For Hendricks, who passed away in 2017, success was elusive. He achieved a measure of fame but never made it big, though his star was on the ascendance near the end of his life; the art market and museum worlds were getting wise to his work. But Hendricks knew his story and his truth. Sargent interviewed the artist before his death and says, he “wasn’t grateful. He’d lived erasure and rejection. He wasn’t interested in rewriting history.” Perhaps it is ever thus with those who are seen as antique, or at least, insufficiently contemporary, while actually being visionaries, out ahead of their own time.
Hendricks’ influence on contemporary Black portrait painters and photographers like Kehinde Wiley, Amy Sherald, Mickalene Thomas and Awol Erizku is, however, unmistakable. These artists and others, such as Nick Cave, contribute essential essays to the catalog that accompanies the exhibition. Their revolutionary interest in figurative work, Ng says, is a “recentering of the body,” especially among American artists of color, and might well be a response to the pandemic and to the socio-economic schisms in the country, a way of reconnecting us to ourselves and to one another. “Figural art,” she says, “is a democratic way of approaching visual culture, immediately recognizable and accessible to any viewer. We know what a body is. We read body language all the time.”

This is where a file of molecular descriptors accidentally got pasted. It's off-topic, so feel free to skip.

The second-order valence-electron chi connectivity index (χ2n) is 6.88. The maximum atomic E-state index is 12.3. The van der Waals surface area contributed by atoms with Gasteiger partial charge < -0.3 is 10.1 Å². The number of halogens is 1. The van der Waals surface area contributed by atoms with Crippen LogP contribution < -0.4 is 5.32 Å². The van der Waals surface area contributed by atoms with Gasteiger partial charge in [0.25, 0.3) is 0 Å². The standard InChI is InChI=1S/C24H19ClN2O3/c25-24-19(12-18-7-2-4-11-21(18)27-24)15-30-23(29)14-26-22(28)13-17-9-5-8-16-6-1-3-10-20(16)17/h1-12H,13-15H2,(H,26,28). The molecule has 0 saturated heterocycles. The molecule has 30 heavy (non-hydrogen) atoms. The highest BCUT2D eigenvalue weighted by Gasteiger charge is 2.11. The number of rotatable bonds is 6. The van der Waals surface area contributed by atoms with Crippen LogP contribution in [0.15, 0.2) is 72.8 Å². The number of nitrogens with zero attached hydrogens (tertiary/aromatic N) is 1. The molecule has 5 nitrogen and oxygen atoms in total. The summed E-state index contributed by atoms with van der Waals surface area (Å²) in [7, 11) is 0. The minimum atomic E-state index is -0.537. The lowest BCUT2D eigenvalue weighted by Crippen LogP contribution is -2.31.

Sargent applies this idea to Hendricks’ aims in his catalog essay, “Barkley L. Hendricks: To Be Real,” quoting the artist, “As Hendricks put it, ‘I wanted to deal with the beauty, grandeur, style of my folks. Not the misery. We were ahead in many areas of culture like fashion, certainly music.’ He would often see someone ‘bopping down the street’ and ask, ‘Can I do a shot?’ This democratic way of making portraits — creating an image as a kind of witness — cuts against the tendencies of the period” (p. 44).